Wolverine star Hugh Jackman will play St. Paul in a forthcoming film about the Apostle's Damascus road conversion, ministry to the gentiles, and imprisonment, Deadline has revealed.
According to the report, the 46 year old actor will also produce the film alongside Matt Damon and Ben Affleck under their Pearl Street Films production company.
The Apostle Paul started as one of Christianity's greatest persecutors and eventually emerged as one of the most prominent heroes of the Christian faith. Following his dramatic conversion, Paul traveled throughout the Roman Empire, planting churches, spreading the gospel, and providing encouragement to the early Christians. Paul was martyred for his faith in Christ by the Romans, about 64 or 65 A.D., and is credited with writing 13 of the 27 New Testament books.
The Apostle Paul is the latest in a slew of faith-based film to come out of Hollywood, following the success of other films in the same genre including Son of God, God's Not Dead, Heaven is for Real, and Do You Believe?.
Biblical epics have also found massive success on television, from the hit series Son of God to National Geographic's Killing Jesus and the BBC's The Ark.
"There's a hunger and a thirst for this kind of film in Middle America.. I think Hollywood is going to look at (the topic) more closely, and I don't know why they don't do more," Do You Believe star Lee Majors told Variety of the genre's success.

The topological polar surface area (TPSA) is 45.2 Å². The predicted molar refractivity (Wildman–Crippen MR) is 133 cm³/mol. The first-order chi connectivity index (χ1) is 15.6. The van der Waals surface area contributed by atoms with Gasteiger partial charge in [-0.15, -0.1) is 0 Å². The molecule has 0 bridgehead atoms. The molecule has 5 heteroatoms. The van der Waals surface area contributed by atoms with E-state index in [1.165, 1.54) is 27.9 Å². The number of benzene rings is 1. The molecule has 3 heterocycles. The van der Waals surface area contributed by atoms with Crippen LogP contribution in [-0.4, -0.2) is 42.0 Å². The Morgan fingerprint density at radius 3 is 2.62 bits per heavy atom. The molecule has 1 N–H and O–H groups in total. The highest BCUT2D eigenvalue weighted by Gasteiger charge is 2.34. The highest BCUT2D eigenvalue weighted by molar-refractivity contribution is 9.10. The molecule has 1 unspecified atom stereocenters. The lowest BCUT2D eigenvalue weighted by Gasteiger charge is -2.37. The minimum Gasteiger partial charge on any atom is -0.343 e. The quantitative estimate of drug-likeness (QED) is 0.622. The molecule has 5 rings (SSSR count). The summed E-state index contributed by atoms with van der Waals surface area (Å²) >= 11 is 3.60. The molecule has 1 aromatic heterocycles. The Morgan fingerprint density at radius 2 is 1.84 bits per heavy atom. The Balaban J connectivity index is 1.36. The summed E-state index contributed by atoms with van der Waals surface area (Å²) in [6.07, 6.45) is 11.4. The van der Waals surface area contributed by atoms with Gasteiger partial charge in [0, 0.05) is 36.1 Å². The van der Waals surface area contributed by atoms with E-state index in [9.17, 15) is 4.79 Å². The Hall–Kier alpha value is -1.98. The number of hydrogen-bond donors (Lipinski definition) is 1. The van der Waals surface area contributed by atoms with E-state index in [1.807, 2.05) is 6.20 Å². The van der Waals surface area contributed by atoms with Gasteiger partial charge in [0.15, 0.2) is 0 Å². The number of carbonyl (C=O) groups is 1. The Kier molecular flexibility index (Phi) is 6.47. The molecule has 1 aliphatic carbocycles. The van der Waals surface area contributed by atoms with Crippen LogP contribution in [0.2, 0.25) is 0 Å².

Despite playing a Biblical giant, Jackman does not adhere to Christianity, but rather the School of Practical Philosophy, a belief system that focuses in on the power of wisdom.
"I just find the evangelical church too, well, restrictive. But the School of Practical Philosophy is non confrontational," Jackman told Parade Magazine in 2009.
"We believe there are many forms of scripture," he added. "What is true is true and will never change, whether it's in the Bible or in Shakespeare. It's about oneness. Its basic philosophy is that if the Buddha and Krishna and Jesus were all at a dinner table together, they wouldn't be arguing. There is an essential truth. And we are limitless."
Affleck and Damon are also not particularly religious; in fact, the two drew widespread criticism from faith groups after releasing the film Dogma, a satire on Catholicism which was labelled blasphemy by the US Catholic League, according to the Guardian.
"The Apostle Paul" is slated for 2016 release.